Trevor Hoffman has been a San Diego Padre for so long, it's almost impossible to remember that he made his major league debut with the expansion Florida Marlins back in 1993. It's also nearly impossible to remember that he drafted by the Reds as a hot-hitting shortstop at the University of Arizona back in 1989, and switched over to pitching in 1991 when his bat could no longer make the ball go to happy, safe places. With the exception of a 2003 stint on the D.L. because of shoulder surgery, Hoff saved at least 30 games for the Pads every year since 1995, and is the all-time leader in that stat category of calculated artifice, the save.
Today, however, the team in the city where he is idolized has cut him loose, presumably without "Hells Bells" blasting over the P.A. in San Diego International's terminal D. Sure, the Padres are facing massive upheaval with the pending financial and marital crisis in owner John Moores' pocketbook, but who ever thought alimony payments included future hall-of-fame hurlers?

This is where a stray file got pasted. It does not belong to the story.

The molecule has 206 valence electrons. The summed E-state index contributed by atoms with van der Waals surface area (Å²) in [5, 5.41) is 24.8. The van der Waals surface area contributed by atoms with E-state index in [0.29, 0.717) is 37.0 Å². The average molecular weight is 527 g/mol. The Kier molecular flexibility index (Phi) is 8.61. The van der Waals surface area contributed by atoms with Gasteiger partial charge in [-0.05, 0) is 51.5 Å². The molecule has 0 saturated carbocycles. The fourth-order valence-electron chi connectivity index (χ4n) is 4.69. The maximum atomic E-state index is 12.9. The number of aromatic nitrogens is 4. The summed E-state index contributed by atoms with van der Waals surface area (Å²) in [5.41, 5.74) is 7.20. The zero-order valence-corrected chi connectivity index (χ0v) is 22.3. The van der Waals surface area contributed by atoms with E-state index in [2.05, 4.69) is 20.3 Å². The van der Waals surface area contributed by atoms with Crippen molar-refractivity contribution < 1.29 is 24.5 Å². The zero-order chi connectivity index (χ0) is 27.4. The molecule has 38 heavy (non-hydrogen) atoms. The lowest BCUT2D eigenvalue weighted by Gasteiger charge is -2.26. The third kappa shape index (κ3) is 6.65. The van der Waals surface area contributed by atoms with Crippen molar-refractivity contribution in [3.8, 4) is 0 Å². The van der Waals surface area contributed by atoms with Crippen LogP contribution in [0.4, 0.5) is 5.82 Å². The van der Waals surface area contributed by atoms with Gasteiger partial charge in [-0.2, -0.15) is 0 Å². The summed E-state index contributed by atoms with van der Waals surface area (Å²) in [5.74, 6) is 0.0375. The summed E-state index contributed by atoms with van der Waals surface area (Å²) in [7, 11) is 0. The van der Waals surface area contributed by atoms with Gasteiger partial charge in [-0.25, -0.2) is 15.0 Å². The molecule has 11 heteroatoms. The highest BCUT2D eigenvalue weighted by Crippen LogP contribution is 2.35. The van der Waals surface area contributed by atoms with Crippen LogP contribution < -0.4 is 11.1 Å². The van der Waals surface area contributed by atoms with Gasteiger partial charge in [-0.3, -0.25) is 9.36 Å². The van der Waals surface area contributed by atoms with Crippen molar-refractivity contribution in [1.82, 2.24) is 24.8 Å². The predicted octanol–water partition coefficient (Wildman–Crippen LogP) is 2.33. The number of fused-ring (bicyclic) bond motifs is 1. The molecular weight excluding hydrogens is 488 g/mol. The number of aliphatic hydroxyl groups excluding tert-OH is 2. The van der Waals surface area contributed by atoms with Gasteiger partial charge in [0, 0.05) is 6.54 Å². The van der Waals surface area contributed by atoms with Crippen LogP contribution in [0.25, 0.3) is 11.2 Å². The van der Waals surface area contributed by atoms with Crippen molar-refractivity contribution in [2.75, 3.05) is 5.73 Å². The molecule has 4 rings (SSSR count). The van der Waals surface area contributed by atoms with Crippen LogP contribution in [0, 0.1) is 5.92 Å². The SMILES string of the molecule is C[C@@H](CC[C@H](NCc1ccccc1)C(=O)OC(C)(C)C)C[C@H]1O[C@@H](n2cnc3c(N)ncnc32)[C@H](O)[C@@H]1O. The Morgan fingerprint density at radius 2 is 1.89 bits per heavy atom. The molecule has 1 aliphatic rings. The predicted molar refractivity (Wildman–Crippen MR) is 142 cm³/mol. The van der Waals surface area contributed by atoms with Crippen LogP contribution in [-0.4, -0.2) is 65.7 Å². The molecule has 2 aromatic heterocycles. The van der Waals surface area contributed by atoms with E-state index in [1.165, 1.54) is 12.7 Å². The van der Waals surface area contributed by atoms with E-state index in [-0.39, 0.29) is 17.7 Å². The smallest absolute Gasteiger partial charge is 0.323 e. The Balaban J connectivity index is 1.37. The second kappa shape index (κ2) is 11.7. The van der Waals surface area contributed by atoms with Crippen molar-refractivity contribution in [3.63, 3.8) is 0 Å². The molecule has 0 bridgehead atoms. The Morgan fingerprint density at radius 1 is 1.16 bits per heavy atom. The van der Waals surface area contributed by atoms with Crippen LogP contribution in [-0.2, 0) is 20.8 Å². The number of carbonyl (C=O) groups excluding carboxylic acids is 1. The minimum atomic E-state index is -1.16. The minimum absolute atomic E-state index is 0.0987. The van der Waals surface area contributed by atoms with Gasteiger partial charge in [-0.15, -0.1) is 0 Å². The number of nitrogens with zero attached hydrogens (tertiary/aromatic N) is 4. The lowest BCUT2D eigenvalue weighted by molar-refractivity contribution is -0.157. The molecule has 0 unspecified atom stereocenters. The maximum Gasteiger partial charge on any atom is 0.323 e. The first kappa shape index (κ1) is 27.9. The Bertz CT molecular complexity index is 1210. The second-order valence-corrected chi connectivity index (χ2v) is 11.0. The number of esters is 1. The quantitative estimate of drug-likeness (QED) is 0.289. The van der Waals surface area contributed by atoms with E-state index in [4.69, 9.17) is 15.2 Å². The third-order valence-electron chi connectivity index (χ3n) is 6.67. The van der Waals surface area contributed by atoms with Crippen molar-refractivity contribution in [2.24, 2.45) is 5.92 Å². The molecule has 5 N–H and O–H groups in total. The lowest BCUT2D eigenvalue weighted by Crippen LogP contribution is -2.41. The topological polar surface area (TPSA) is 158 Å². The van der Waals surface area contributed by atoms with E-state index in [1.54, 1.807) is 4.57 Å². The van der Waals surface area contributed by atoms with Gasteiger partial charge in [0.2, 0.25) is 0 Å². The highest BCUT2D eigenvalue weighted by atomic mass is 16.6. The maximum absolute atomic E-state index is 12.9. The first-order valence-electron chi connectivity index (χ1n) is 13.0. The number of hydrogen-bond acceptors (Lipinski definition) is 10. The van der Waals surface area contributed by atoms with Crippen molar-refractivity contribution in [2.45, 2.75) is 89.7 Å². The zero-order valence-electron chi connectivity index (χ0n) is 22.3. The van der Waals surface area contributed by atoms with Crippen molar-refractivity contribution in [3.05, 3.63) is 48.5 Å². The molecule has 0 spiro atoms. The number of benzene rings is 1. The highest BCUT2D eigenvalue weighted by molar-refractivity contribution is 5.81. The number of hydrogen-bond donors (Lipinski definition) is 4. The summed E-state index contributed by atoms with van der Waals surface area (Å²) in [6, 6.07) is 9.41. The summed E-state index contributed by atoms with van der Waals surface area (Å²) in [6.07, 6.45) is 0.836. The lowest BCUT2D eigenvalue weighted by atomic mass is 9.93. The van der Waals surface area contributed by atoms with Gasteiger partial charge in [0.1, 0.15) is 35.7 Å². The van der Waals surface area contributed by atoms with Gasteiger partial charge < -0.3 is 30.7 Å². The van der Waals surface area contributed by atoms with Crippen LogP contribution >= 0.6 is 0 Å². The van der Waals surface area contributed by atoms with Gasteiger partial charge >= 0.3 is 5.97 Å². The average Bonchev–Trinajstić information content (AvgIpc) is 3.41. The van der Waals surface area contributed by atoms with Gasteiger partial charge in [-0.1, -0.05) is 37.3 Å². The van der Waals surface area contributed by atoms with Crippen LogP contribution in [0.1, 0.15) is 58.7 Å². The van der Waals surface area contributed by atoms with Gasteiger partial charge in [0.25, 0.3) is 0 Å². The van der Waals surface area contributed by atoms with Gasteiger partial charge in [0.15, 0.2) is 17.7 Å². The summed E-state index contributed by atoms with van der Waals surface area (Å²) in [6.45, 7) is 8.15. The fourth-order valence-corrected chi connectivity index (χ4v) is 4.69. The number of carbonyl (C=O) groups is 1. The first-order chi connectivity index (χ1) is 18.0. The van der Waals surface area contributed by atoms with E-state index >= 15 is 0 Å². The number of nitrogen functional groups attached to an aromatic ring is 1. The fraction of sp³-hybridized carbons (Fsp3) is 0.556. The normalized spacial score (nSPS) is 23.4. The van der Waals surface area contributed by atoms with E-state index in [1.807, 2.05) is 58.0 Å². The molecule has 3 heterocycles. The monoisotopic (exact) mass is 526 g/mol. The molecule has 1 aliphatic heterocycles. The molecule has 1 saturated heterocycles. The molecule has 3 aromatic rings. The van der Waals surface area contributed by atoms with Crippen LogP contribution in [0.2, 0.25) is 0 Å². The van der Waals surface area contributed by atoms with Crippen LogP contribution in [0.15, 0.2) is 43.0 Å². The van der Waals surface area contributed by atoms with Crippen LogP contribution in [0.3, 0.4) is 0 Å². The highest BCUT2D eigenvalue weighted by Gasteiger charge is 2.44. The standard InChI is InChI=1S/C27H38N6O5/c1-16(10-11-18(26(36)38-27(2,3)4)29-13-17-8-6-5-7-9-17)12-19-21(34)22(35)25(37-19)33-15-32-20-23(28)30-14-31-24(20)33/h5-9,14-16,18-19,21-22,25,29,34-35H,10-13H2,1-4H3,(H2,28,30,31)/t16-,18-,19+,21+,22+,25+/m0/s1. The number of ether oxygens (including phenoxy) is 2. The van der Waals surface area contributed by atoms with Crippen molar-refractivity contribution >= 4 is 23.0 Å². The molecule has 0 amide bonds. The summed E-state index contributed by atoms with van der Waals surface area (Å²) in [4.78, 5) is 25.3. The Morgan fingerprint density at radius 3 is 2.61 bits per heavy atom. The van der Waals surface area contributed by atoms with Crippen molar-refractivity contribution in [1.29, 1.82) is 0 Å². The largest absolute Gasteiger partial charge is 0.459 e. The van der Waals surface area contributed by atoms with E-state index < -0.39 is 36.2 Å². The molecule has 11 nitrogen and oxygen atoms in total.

Yes, Hoffman's fastball has lost some juice over the past couple of years, and his slider just isn't sliding as much anymore: fella gave up eight tater tots in just 45 innings pitched last year. But he's one of the last things bringing the San Diego kiddies to the park; the team lost 99 games in 2008 and don't look to be improving greatly on that number for the next few years. It's rebuilding time, and the Padre higher-ups figure, "Why blow eight million on our legendary closer when he won't have wins to close out?"
Well, the Padres offered him just $4 million for '09...until they reneged on the offer and let him go, via fax. Ken Rosenthal gripes that the Padres pulled their reduced contract offer without even letting Hoffman meet with the higher-ups, something he had personally requested. Hoffman was probably thinking that yes, the Face of the Franchise for over ten years deserved a sitdown with the big bosses.
Folks, I hate to come to this conclusion time and time again, but there's no love and devotion in the business of baseball. None of these guys play the game to make friends or to build relationships, they do it because (a) they're good at it (b) it's fun and (c) they can make a lot of money. Hoffman is off to close out games for the Indians, or the Mets, or the Cardinals, or who knows where.
Still, folks in San Diego are reluctantly mellow and I'm sure Trevor himself didn't want to be uprooting for the final seasons of his career. We'll revisit all this once his next destination is known, but until then, lift your fish tacos and join me in toasting Trevor Hoffman's career as a San Diego Padre.